Of course email is only good if you can read it — now that so many email messages are either highly marked up HTML, or contains a link to a web page, the large cross-section of BlackBerry users just cannot enjoy that content.

Ultimately, the BlackBerry devices are just under-powered and out-muscled by both Android and iPhone. Sure, RIM is coming out with better browser capabilities but a case can be made that the horse is out of the barn and they are going to need to reinvent themselves to compete in the near to mid-term.

So, where do Google/Android and Apple/iPhone go from here?

To get a glimpse of what the future might look like, let’s start by examining the past.

New Super Powers

For years tech giants Microsoft and Intel dominated the computer industry and along with the likes of Dell and Compaq they ushered in an age of productivity gains, thirty year-old millionaires, and eventually a tech bubble in the stock market.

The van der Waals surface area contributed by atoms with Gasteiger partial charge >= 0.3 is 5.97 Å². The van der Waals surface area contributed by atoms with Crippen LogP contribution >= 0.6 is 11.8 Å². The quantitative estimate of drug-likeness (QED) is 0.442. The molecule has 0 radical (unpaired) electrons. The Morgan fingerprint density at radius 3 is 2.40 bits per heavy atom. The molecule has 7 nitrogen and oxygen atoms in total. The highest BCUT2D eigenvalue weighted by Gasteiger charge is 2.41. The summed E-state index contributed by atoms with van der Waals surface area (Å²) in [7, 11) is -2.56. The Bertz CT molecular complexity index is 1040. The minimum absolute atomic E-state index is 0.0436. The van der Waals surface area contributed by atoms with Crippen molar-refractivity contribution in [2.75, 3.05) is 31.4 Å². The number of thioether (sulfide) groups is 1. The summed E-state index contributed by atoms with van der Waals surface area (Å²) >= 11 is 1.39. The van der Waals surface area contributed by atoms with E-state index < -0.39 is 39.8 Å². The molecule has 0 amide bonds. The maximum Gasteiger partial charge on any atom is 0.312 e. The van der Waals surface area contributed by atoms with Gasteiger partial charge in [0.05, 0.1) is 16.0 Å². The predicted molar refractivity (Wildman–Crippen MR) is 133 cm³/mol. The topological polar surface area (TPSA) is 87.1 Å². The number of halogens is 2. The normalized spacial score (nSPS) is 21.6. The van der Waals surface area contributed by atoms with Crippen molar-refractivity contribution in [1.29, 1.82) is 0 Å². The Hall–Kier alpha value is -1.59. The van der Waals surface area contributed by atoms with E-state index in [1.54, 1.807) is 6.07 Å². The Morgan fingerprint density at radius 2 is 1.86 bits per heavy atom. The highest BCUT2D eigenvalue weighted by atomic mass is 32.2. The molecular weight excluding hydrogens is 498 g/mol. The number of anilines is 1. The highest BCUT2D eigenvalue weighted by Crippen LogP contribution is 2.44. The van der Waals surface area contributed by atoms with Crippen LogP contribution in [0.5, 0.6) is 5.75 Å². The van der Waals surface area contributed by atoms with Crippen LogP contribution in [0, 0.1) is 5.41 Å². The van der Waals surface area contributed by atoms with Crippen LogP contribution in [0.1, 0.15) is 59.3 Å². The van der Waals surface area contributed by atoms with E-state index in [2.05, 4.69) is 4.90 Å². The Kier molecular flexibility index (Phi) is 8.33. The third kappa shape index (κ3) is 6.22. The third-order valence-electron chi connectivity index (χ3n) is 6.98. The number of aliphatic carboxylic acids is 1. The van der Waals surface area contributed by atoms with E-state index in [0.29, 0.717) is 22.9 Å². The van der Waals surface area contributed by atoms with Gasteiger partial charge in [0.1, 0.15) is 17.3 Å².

Somewhere in the middle of this, some fellow named Linus decided to write his own operating system kernel, namely Linux. Today that code-base and its derivative work powers millions of servers and devices around the world.

Linux has historically been compared to other operating systems, most notably, Microsoft Windows. Why Windows? Not because it was necessarily the best, but because of the market-share enjoyed by Microsoft and the perception that Windows defined the standard for user interface.

Great, that was then, this is now.

Today’s world is defined by mobile and “mobile to web”. Increasingly, the Software as a Service (SaaS) model is the dominant software distribution model of the day, thanks both to sound business cases and not a little hype about “The Cloud”.